Common Works was formed in 2013 as a means to experiment across different disciplines and fields. The studio has developed its practice with a focus on exploring the intersection between art direction, interaction, moving image and emerging technologies. The studio closely collaborates with its clients — ranging from start-ups to global brands — to deliver meaningful, lasting experiences through playful interactions and rigorous design thinking. I met Chris, Sam and Johnny the Founders of Common Works (and makers of Makerversity’s own website) to hear their unique Makerversity story.
“We came to Makerversity through Joe, one of the Co-Founders of Makerversity. Joe called us up; we suspect he actually wanted Ben and Sam from Pan, but instead he got us! Joe invited us to come and look at the basement in Somerset House. We loved the raw space. At the time we had a studio in Clerkenwell and we were working as freelancers in a group on large and small campaigns, from a PR agency’s office. Makerversity came along at a very nice neat point when we were deciding we wanted to work in more formal joined-up way. It was the opportunity we needed to turn Common Works into a go and we moved in 4 and a half years ago. When we moved into Makerversity some alumni were there; Knyttan (now Unmade) were downstairs in Vault 14. Good Gym were here too. At that time we worked with everyone as our areas of practice are really diverse.
‘Now we’re building a real niche in weird digital projects with physical elements. For example, we recently made an animated film where every frame is printed by hand using traditional woodblock printing processes. To achieve this, we had to automate large parts of the process, using custom digital programmes developed in-house. This is a recurring theme in our work, where we augment traditional handcrafted processes with digital technology to create outcomes that are not possible in physical or digital spaces on their own.’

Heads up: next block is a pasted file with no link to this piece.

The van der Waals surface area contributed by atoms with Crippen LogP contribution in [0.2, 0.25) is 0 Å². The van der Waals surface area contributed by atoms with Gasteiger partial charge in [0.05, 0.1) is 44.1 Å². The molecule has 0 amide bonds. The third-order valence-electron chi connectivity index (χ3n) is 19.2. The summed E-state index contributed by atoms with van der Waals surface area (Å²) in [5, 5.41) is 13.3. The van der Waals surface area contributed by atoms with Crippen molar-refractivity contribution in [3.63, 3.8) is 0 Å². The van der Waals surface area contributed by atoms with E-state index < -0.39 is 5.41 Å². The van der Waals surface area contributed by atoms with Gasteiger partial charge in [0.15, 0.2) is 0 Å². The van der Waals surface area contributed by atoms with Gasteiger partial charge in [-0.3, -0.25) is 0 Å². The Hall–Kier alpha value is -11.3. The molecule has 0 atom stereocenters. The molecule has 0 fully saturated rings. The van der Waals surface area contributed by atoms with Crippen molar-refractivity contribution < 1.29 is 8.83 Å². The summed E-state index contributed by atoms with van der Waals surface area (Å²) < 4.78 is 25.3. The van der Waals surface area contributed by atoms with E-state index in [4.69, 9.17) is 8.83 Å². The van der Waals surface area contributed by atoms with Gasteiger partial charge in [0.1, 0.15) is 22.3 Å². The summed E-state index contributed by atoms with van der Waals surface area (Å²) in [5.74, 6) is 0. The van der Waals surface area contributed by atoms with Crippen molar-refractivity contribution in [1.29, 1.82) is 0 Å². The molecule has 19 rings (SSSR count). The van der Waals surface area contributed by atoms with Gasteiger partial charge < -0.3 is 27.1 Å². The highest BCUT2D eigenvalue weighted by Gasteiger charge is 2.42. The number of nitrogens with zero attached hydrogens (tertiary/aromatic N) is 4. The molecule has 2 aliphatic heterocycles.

Over the last 12 months we’ve been working on a proof of concept project, Miko, exploring creating handmade ceramic objections through digital interactions without the use of 3D printers; creating traditional objects with embedded data and narrative. Vessels that can hold added meaning as well as some pretty flowers. We’re interested in the idea of championing the handmade, making objects in the same way that they always have been but empowering the end consumer via a digital layer.
‘Why shouldn’t traditional manufacturing or skills benefit from the latest digital technologies, as together you can create outcomes that have never been seen before. Everyone talks about innovation only being in the digital realm, but there has always been innovation in the physical world too. The benefit of manufacturing in this way is that consumers are able to participate in the creation of the objects they purchase, entering into a partnership with the manufacturer to create truly personalised objects. User specific data — for example, a message to a loved one — has the potential to be transformed and abstracted into a permanent sentimental object.’
As a studio we have not only developed these tools for ourselves, we’ve also used them to build technologies for our clients, who have gone on to great success. Most recently we worked with Candy Mechanics to build them a suite of consumer-facing digital tools to create customised confectionery. We like working on difficult challenges and solving problems with our clients to arrive at places none of us have been before. We’d now like to reach an even wider audience who we could collaborate with or whom could commission our work. We’d love to create even more interesting, disruptive signature projects.
We’ve recently moved vaults and it’s really nice to be closer to the main space and have people sticking their head in our vault! It acts as an ice-breaker when people can see our work. In the future we’d like Makerversity to be what is now and throw as many parties as possible! It’s great to have a party, five feet away from our office! Then the work-talk stops! We’ve just had a lovely time…there are no niggles really, just sometimes “Why’s the laser cutting not working?” ;-).
‘We’ve grown up with Makerversity, we’re involved and invested. It’s total “unprofessionalism”, but in a good way! Makerversity enabled us, we just couldn’t do this anywhere else.”